When Geraldine Ferraro ran for vice president in 1984, I had no idea what it meant to be a feminist and to be limited as a member of a marginalized group. But I did have the impression that Ferraro must have been a Very Bad Person, based on the people talked about her, both in terms of content and tone. It didn't occur to me that her gender had anything to do with it. Her passing on the weekend provides me with an opportunity to reflect on how little I understood at the time about her and what she did for us.
That year, I was thirteen years old and in grade eight. I was not following politics at all. To me, the most significant event on the world stage was the birth of UK's Prince Harry in September. I knew that there was a presidential election in the US and who candidates were. I knew that Geraldine Ferraro was running. I had no idea what the issues were in the election. But I did have the impression that Ferraro must be a Very Bad Person.
The news was always critical. She had said the wrong thing. She was doing things she shouldn't have. Her past was questionable. More damaging than the facts were the implications, which read like a laundry list of words to marginalize someone: incompetent, immoral, not Christian, too uppity, exceeding her capabilities... The adults around me (both men and women) seemed to feel a sense of outrage; how dare she run for Vice President!
It did not strike me as remarkable that a woman was running for the position. I had the mistaken idea that the world always was and will be this way. It didn't occur to me that people expressed these sentiments about her, because she was a woman. I had the mistaken idea that men and women had equal opportunity in our society.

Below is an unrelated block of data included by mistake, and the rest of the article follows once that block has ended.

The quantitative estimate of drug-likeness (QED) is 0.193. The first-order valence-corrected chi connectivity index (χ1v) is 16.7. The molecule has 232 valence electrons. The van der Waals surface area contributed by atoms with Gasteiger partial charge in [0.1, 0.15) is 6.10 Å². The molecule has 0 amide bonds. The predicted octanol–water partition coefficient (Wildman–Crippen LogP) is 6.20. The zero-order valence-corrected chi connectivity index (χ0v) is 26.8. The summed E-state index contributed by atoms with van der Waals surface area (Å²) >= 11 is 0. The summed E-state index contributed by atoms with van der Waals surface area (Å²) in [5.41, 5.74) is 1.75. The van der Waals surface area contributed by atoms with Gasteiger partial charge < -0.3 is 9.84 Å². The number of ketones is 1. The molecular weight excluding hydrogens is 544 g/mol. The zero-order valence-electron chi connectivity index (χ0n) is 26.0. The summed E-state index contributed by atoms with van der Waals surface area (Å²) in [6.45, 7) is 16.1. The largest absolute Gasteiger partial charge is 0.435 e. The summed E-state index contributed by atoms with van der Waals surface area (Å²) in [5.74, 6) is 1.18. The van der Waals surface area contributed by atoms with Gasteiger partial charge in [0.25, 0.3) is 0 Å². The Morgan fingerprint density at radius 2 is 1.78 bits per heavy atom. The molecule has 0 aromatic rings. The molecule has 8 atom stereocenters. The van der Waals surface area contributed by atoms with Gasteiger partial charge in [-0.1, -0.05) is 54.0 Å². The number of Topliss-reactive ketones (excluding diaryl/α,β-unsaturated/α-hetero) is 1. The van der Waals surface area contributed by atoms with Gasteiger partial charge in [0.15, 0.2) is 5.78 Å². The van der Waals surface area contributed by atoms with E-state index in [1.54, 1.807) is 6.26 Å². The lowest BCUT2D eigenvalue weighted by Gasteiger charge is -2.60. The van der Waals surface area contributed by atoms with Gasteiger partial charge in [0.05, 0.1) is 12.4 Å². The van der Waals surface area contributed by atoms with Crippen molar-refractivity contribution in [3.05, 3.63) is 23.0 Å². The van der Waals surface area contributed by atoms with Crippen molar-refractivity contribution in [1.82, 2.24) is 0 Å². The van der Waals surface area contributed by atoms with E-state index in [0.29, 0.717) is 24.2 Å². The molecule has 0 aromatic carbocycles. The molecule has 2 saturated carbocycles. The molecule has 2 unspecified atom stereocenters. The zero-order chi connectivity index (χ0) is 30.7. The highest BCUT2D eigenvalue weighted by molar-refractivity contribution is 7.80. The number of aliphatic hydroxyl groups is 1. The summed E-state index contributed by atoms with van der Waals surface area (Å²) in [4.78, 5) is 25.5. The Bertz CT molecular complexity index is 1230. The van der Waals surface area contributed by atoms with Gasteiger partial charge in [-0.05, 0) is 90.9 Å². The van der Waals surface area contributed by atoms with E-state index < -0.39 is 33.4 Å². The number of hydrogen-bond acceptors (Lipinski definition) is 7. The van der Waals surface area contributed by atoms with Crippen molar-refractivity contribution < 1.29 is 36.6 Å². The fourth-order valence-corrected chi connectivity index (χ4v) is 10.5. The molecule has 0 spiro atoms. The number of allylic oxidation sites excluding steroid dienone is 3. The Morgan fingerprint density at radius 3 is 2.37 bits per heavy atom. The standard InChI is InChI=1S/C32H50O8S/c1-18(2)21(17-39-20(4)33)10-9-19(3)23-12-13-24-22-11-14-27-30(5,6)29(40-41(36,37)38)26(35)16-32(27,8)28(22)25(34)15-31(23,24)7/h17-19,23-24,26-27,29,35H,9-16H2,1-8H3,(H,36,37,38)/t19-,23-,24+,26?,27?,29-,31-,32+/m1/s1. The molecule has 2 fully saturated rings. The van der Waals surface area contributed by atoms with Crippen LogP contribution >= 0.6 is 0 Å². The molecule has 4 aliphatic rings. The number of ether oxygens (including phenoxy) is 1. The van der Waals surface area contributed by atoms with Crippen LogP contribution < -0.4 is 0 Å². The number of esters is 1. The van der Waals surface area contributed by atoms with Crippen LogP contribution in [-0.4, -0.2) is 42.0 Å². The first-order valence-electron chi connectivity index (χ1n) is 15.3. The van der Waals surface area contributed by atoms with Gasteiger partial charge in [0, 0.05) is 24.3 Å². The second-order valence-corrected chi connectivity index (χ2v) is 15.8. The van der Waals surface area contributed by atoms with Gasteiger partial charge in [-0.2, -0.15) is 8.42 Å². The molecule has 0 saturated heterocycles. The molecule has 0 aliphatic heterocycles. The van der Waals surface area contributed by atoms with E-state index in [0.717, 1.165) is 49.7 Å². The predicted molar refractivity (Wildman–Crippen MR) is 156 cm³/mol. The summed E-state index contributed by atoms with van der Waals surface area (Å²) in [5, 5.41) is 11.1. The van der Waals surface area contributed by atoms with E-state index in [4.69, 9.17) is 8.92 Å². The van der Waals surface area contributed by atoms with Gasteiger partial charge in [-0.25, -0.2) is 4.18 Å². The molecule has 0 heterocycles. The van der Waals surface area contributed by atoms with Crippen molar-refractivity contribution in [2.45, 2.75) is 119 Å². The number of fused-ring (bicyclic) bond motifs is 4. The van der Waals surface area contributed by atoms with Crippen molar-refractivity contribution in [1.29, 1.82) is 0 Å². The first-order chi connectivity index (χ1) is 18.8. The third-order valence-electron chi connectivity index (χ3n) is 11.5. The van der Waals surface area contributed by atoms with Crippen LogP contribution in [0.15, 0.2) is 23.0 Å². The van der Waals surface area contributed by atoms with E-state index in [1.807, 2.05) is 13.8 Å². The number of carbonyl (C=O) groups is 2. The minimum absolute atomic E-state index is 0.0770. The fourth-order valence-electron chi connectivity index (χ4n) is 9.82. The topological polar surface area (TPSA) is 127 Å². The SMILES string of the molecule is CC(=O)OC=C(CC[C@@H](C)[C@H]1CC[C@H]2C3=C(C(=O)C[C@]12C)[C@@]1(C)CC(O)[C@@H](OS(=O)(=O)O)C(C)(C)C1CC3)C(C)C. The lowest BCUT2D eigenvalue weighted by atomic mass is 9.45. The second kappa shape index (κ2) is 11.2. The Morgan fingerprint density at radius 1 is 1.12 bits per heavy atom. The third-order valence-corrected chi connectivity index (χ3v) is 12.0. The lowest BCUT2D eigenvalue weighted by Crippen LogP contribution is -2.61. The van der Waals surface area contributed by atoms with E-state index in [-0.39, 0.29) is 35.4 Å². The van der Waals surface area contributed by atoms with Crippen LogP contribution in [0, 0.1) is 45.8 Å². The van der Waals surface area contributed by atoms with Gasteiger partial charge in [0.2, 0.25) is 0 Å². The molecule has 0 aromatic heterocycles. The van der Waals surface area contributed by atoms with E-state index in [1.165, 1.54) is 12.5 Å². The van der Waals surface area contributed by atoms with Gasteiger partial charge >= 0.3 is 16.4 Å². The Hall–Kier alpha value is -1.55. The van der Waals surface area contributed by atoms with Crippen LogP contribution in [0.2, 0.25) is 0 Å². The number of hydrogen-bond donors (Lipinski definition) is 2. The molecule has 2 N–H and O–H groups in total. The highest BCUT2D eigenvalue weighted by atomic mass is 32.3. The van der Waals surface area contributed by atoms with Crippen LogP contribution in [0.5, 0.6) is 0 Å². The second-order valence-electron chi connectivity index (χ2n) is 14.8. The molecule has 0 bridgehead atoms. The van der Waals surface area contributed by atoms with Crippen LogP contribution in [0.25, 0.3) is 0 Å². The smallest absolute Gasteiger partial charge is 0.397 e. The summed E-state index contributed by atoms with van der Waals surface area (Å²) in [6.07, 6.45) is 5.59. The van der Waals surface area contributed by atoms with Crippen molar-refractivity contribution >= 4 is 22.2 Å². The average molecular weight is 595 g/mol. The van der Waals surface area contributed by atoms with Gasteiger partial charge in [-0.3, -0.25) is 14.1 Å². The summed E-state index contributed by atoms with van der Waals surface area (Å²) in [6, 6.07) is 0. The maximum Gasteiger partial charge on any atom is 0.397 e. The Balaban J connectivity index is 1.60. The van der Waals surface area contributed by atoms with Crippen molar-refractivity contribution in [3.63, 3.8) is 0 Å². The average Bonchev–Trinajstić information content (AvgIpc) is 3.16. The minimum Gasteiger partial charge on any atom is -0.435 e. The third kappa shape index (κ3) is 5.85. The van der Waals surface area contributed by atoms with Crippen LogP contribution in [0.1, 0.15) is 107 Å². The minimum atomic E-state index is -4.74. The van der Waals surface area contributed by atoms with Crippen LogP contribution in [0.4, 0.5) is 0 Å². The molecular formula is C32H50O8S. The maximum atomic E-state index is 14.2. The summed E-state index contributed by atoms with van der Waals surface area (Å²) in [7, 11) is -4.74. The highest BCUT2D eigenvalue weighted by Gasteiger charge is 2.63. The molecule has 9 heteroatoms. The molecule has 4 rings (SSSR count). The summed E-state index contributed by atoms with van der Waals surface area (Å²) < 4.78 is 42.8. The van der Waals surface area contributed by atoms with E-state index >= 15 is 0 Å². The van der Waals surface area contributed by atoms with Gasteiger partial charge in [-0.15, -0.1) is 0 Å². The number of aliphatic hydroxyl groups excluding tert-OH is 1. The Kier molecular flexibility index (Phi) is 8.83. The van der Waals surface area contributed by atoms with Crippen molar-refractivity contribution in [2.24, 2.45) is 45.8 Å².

To give you an idea of how unenlightened I was, let me tell you about the most memorable scene (to me) from the move Top Gun. Maverick (Tom Cruise) had kept Charlie (Kelly McGillis) waiting, because he stayed to play beach volleyball with his mates. When Maverick arrived at Charlie's place, he made weak excuses and asked her to wait some more while he had a shower. Charlie said no and made him talk to her un-showered. This scene amazed me, because it was an example of a woman not letting a man get away with bad behavior. In my daily life, male relatives often acted badly, and women just put up with it. It never occurred to me that there was something that we could do about it.
But, in a sense, there wasn't anything we could do about it. On one occasion, I did resist and it didn't work out well. My brother, sister, and I were supposed to take turns making lunch to bring to school. My brother, being the youngest and the only son, often shirked his duties with little reprimand from our parents. The job was often left to me and my sister. We probably should have just not made his lunch until he pitched in. But that was too blatant and would have drawn the ire of our parents. My sister and I hatched a plan: we would make his sandwich inside-out with the bread in the middle, the meat on the outside, and the condiments on top. We giggled like fiends as we prepared this messy revenge. When my brother came home, he was furious. (My husband says that it was probably because we embarrassed him in front of his friends.) He raged and yelled at us. And what did we do? We did what we saw our female role models did. We acquiesced and didn't do it again. It's astonishing, now that I look back on it. The me in 2011 would never put up with something like this. I don't think we did our brother any favors either.
Reading Ferraro's obituary gave me a new appreciation for what she did and how far I have come. I know what it's like to be under attack. I know what it's like to have special attacks lobbed at me with astonishing vitriol, because I was a woman and I dared. She held up remarkably against the barrage of attacks. She opened up possibilities for women who followed. Rest in peace, Geraldine Ferraro.